Kudos to you if you’re implementing fire safety precautions when it comes to protecting home and family. By the end of this article, we hope you’ll understand the importance of safeguarding against carbon monoxide (CO) as well.
How Do Carbon Monoxide Detectors Work?
Carbon monoxide (CO) detectors are made to measure levels of carbon monoxide over time and to sound an alarm when carbon monoxide levels become dangerous to the point where they could potentially cause poisoning.
There are a few different forms of carbon monoxide detectors. They’re smarter than CO detectors of yesterday and generally come battery powered with battery backup—for extra protection—and a digital display so you can monitor levels. Most incorporate one of the following carbon monoxide detection mechanisms: a biomimetic sensor, electrochemical sensor, or a metal oxide semiconductor.
Here’s how each works:
- Biomimetic sensor: A special gel turns a different color when it comes in contact with carbon monoxide. The shift in color causes the CO alarm to go off. While this might be the most reliable type of alarm, it is more expensive and generally less common for typical household use. It is used most often in hospitals and hotels.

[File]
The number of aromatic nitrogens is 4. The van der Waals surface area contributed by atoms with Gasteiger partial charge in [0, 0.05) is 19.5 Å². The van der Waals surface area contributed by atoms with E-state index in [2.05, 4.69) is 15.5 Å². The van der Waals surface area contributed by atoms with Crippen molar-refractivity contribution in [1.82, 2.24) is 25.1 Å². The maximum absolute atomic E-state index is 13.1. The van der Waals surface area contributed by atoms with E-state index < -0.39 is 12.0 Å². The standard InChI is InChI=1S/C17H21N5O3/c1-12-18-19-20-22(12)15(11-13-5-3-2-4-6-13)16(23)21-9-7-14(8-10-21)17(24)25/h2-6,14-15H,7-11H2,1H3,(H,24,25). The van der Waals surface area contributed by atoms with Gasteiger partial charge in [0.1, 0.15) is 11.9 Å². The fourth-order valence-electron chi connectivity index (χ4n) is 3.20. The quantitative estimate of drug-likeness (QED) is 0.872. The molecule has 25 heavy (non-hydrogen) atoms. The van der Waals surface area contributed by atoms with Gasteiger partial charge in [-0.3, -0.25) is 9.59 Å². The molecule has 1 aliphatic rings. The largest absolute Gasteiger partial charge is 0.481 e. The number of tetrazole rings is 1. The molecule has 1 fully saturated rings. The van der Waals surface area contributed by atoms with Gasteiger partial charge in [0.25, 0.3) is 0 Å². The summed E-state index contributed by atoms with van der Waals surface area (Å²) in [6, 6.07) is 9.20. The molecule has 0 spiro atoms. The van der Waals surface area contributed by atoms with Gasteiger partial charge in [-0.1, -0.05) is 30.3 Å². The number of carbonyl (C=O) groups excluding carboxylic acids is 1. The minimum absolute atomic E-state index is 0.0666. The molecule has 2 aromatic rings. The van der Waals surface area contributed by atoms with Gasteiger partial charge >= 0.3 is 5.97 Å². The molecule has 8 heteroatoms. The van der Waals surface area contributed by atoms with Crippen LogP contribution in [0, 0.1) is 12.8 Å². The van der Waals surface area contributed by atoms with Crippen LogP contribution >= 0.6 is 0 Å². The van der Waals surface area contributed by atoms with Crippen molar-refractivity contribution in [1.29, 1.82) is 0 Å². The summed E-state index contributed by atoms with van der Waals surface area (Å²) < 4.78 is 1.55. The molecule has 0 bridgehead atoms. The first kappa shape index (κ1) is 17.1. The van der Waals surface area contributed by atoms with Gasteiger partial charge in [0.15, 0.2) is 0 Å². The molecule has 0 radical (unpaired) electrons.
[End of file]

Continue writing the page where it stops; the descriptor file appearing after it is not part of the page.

- Electrochemical sensor: This type of sensor consists of an electrochemical cell that contains two electrodes, a connecting wire, and an electrolyte-like sulfuric acid. When unsafe levels of carbon monoxide cause a change in the electrical current, the alarm sounds. These types of sensors are now likely the most common types in the United States and Europe, as they don’t require much power and have a lifespan of five years or more. The Vivint Carbon Monoxide Detector employs this type of sensor and is battery operated.
- Metal oxide semiconductor: Measuring resistance, small wires on a ceramic base are heated to measure carbon monoxide levels. Resistance is lowered when carbon monoxide is sensed, signaling the alarm to sound. This type of detection equipment requires substantial power and may not be as effective as the electrochemical sensor, which is why it’s less commonly used.
How do you set up a carbon monoxide detector?
Since your family’s safety is of utmost importance, it’s best to have a trained professional install your CO detector. Not only will they ensure it is installed correctly, but they’ll also do it quickly. Leave the hassle to the pros and focus on keeping your family protected from harmful carbon monoxide.